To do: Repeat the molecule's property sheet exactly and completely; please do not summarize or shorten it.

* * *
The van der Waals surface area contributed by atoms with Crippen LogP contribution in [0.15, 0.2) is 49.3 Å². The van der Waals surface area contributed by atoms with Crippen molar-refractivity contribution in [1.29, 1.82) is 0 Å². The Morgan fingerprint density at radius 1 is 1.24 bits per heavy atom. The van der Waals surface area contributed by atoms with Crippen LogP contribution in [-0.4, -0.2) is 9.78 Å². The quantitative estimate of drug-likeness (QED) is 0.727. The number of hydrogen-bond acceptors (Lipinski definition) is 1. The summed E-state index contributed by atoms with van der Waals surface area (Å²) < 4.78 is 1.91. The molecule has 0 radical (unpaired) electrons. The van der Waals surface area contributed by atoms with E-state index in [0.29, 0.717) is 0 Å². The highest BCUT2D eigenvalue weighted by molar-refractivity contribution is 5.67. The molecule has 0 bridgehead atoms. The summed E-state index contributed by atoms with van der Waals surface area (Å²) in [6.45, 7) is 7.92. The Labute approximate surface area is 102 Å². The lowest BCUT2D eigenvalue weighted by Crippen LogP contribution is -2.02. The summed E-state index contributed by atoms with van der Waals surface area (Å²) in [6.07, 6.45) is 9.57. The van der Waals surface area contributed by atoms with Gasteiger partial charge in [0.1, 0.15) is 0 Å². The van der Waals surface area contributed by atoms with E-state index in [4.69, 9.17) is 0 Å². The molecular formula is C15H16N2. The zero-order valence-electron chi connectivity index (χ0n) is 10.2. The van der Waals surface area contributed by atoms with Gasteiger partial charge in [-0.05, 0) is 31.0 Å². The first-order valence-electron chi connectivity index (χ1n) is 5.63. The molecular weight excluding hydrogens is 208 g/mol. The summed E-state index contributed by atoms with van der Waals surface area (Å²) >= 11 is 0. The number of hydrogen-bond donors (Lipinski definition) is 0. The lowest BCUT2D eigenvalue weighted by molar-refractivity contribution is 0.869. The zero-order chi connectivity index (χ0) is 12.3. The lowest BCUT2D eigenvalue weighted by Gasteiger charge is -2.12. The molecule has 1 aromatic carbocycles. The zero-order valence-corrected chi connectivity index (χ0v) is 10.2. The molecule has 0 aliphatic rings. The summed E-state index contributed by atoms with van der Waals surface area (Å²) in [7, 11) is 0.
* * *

The van der Waals surface area contributed by atoms with Crippen LogP contribution in [0.15, 0.2) is 49.3 Å². The van der Waals surface area contributed by atoms with Crippen molar-refractivity contribution in [1.29, 1.82) is 0 Å². The Morgan fingerprint density at radius 1 is 1.24 bits per heavy atom. The van der Waals surface area contributed by atoms with Crippen LogP contribution in [-0.4, -0.2) is 9.78 Å². The quantitative estimate of drug-likeness (QED) is 0.727. The number of hydrogen-bond acceptors (Lipinski definition) is 1. The summed E-state index contributed by atoms with van der Waals surface area (Å²) < 4.78 is 1.91. The molecule has 0 radical (unpaired) electrons. The van der Waals surface area contributed by atoms with E-state index in [0.29, 0.717) is 0 Å². The highest BCUT2D eigenvalue weighted by molar-refractivity contribution is 5.67. The molecule has 0 bridgehead atoms. The summed E-state index contributed by atoms with van der Waals surface area (Å²) in [6.45, 7) is 7.92. The Labute approximate surface area is 102 Å². The lowest BCUT2D eigenvalue weighted by Crippen LogP contribution is -2.02. The summed E-state index contributed by atoms with van der Waals surface area (Å²) in [6.07, 6.45) is 9.57. The van der Waals surface area contributed by atoms with Gasteiger partial charge in [0.1, 0.15) is 0 Å². The van der Waals surface area contributed by atoms with E-state index in [4.69, 9.17) is 0 Å². The molecular formula is C15H16N2. The zero-order valence-electron chi connectivity index (χ0n) is 10.2. The van der Waals surface area contributed by atoms with Gasteiger partial charge in [-0.05, 0) is 31.0 Å². The first-order valence-electron chi connectivity index (χ1n) is 5.63. The molecular weight excluding hydrogens is 208 g/mol. The summed E-state index contributed by atoms with van der Waals surface area (Å²) >= 11 is 0. The number of hydrogen-bond donors (Lipinski definition) is 0. The lowest BCUT2D eigenvalue weighted by molar-refractivity contribution is 0.869. The zero-order chi connectivity index (χ0) is 12.3. The lowest BCUT2D eigenvalue weighted by Gasteiger charge is -2.12. The molecule has 1 aromatic carbocycles. The zero-order valence-corrected chi connectivity index (χ0v) is 10.2. The molecule has 0 aliphatic rings. The summed E-state index contributed by atoms with van der Waals surface area (Å²) in [7, 11) is 0.